Can we still Be Kind

My friend, Carol in Sunbury, Pennsylvania, mentioned an occurrence of signs popping up on the streets of her town which simply urge “BE KIND”.

My friend, Jim, lamented that people, i.e., the world, are so UNKIND. Indeed, Jim’s assessment is backed by news headlines and social/political commentary on the media outlets.

Another friend confided in me a few months ago that she and her boyfriend are taking their relationship to the next level. (Hope they are taking an elevator. Folks our age can’t be wasting time). She also commented that she will always remember me as a gentle, KIND man. Coward’s way of saying, “You are no longer in contention for my man of the year award.”

Gentle?? I have no choice. I am old and fragile; I have to be gentle.

Kind? That’s a matter of definition and opinion. We should talk about it, shouldn’t we?

Nothing defines ‘kind’ better than a passage from 1 Corinthians, chapter 13. I’m sure you know it well.

Verses 4-8 tell us that kindness is love:

Love is patient, love is kind. It does not envy, it does not boast, it is not proud. It is not rude, it is not self-seeking, it is not easily angered, it keeps no record of wrongs. Love does not delight in evil but rejoices with the truth. It always protects, always trusts, always hopes, always perseveres. Love never fails.

Considering the events in Buffalo and Uvalde, is it time to cast aside love and kindness, shut off our media devices to keep the images of terror and hatred outside our realm of reality hoping to protect ourselves from the unimaginable pain and horror? Should we hide away behind closed doors in fear and distrust, turn off that part of us that thrives on love and patience, kindness and truth?

We would like to think, “Yes, I can do that.”

But we deceive ourselves if we try to do that. That is not whom we were designed to be.

As children of a magnanimous God, we have been created to also be magnanimous, to be generous and noble, not petty in conduct or in thought. We have been blessed with the courage to face darkness and ugliness and have been given the tools to confront the wrongs of our society whether that which is wrong is social injustice, poverty or murder of children. We have been saved from our own personal hells, our personal treks through darkness.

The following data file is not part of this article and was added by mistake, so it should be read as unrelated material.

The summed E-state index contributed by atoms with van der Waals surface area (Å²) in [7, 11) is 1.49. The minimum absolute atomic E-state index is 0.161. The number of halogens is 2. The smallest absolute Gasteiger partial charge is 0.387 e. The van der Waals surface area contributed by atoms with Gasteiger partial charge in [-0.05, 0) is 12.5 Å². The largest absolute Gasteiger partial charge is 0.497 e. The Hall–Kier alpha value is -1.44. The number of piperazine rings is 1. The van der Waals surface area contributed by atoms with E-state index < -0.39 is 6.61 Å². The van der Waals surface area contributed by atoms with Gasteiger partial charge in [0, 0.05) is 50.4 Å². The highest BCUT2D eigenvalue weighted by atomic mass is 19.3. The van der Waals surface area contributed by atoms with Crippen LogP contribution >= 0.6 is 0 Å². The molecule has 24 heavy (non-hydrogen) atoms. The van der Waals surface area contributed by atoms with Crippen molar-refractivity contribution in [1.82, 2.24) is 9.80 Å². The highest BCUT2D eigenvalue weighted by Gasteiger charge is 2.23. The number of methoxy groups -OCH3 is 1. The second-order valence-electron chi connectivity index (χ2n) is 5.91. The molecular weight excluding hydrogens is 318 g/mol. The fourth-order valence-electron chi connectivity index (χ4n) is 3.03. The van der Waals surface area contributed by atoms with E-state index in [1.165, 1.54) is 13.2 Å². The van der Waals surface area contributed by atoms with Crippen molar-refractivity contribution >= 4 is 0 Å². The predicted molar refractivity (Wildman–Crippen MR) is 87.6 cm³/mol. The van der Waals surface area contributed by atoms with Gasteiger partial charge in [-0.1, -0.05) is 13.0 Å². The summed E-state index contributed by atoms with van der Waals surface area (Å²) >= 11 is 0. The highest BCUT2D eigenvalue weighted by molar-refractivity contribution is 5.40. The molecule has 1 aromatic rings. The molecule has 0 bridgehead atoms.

I was given a new life, a restoration, a reclamation when I said, “My name is Larry, I am an alcoholic.”

And it was all by grace, an unmerited and undeserved gift of a power greater than myself which even today I cannot define or understand. That’s how it is supposed to be – a mystery which I trust will be revealed when I leave this physical plane of existence.

But there is a price to pay for this gift. 1 Corinthians 13:4-8 names this price. This is what God expects of me when times are tough, when minds are frazzled, when hatred wants to take center stage, when human understanding fails.

We can have our temper tantrums, we can scream at the trees, we can swear revenge. But in the end, we will resume our civic duties to turn the tide on violence and hatred and we will return to the love and kindness that floods the darkness with light.

That’s God’s way and that’s the path of sober living.

SOBER TODAY? GIVE YOURSELF AND YOUR HIGHER POWER A HAND.

teacher Marion

When I was in 5th grade at Leck Kill Elementary School, my teacher was Marion, my grandmother’s sister-in-law. Much to my amazement during one of her classes, Marion declared in response to a classmate’s answer to a question, “I’m from Missouri, I don’t believe that. Prove it!”

I was astonished because, as far as I could determine at that young age, all my relatives were native born Pennsylvanians, all of German heritage. Troubled for the rest of the day I made Marion the primary topic of discussion at the supper table with my family.

“Why no, Marion is from Trevorton (a nearby town), ” responded my mother and grandmother, “why would she say that?”

When confronted by her lie, Marion laughed while explaining the meaning of Missouri, the ‘show me state.’ Lesson to be learned was this: don’t believe anything alleged, whispered, declared as truth or seen without ample proof. And even then, ask questions.

Applying this to my recovery, to my commitment to sober living and to the entirety of my faith walk, I would like to believe that when I walked into the rooms of my first AA meeting, listened to the people tell their stories, and wished for the sobriety which they had, I thought, “Yes, this is for me, this is what I want, this is something I can do.”

But that would be a lie. I was a scared drunk simply wanting relief from a life which had put me on the doorstep of suicide. I did not know what I wanted. I was 34 years old feeling like an old man with nothing to live for. And I certainly did not believe that I could do what these sober alcoholics had done…..5, 10, 15 years of sobriety and they had survived without the crutch of alcohol which had carried me for so many years.

“Lord, I can’t do this,” I cried out when I left the meeting and returned home.

“Yes, you can, and here is how you will do it. Surrender your life to me and turn it over to my care.”